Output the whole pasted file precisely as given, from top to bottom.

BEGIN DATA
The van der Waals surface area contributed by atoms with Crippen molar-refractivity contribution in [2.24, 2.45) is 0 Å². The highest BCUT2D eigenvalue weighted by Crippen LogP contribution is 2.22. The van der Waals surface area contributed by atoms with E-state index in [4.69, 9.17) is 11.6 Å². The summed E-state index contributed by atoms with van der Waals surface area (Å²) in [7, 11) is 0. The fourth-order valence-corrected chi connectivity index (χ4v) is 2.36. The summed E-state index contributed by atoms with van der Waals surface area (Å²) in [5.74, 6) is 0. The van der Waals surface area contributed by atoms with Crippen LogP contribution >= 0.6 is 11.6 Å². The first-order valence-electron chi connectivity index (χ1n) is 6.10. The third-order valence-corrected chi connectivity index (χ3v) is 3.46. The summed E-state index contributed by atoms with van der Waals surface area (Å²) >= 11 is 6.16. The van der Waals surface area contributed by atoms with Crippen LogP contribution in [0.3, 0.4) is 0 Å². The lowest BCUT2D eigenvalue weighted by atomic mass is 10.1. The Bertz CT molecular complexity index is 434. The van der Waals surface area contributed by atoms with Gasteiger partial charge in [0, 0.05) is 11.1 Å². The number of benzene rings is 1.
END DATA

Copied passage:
The van der Waals surface area contributed by atoms with Crippen molar-refractivity contribution in [2.24, 2.45) is 0 Å². The highest BCUT2D eigenvalue weighted by Crippen LogP contribution is 2.22. The van der Waals surface area contributed by atoms with E-state index in [4.69, 9.17) is 11.6 Å². The summed E-state index contributed by atoms with van der Waals surface area (Å²) in [7, 11) is 0. The fourth-order valence-corrected chi connectivity index (χ4v) is 2.36. The summed E-state index contributed by atoms with van der Waals surface area (Å²) in [5.74, 6) is 0. The van der Waals surface area contributed by atoms with Crippen LogP contribution >= 0.6 is 11.6 Å². The first-order valence-electron chi connectivity index (χ1n) is 6.10. The third-order valence-corrected chi connectivity index (χ3v) is 3.46. The summed E-state index contributed by atoms with van der Waals surface area (Å²) >= 11 is 6.16. The van der Waals surface area contributed by atoms with Crippen LogP contribution in [0.3, 0.4) is 0 Å². The lowest BCUT2D eigenvalue weighted by atomic mass is 10.1. The Bertz CT molecular complexity index is 434. The van der Waals surface area contributed by atoms with Gasteiger partial charge in [0, 0.05) is 11.1 Å². The number of benzene rings is 1.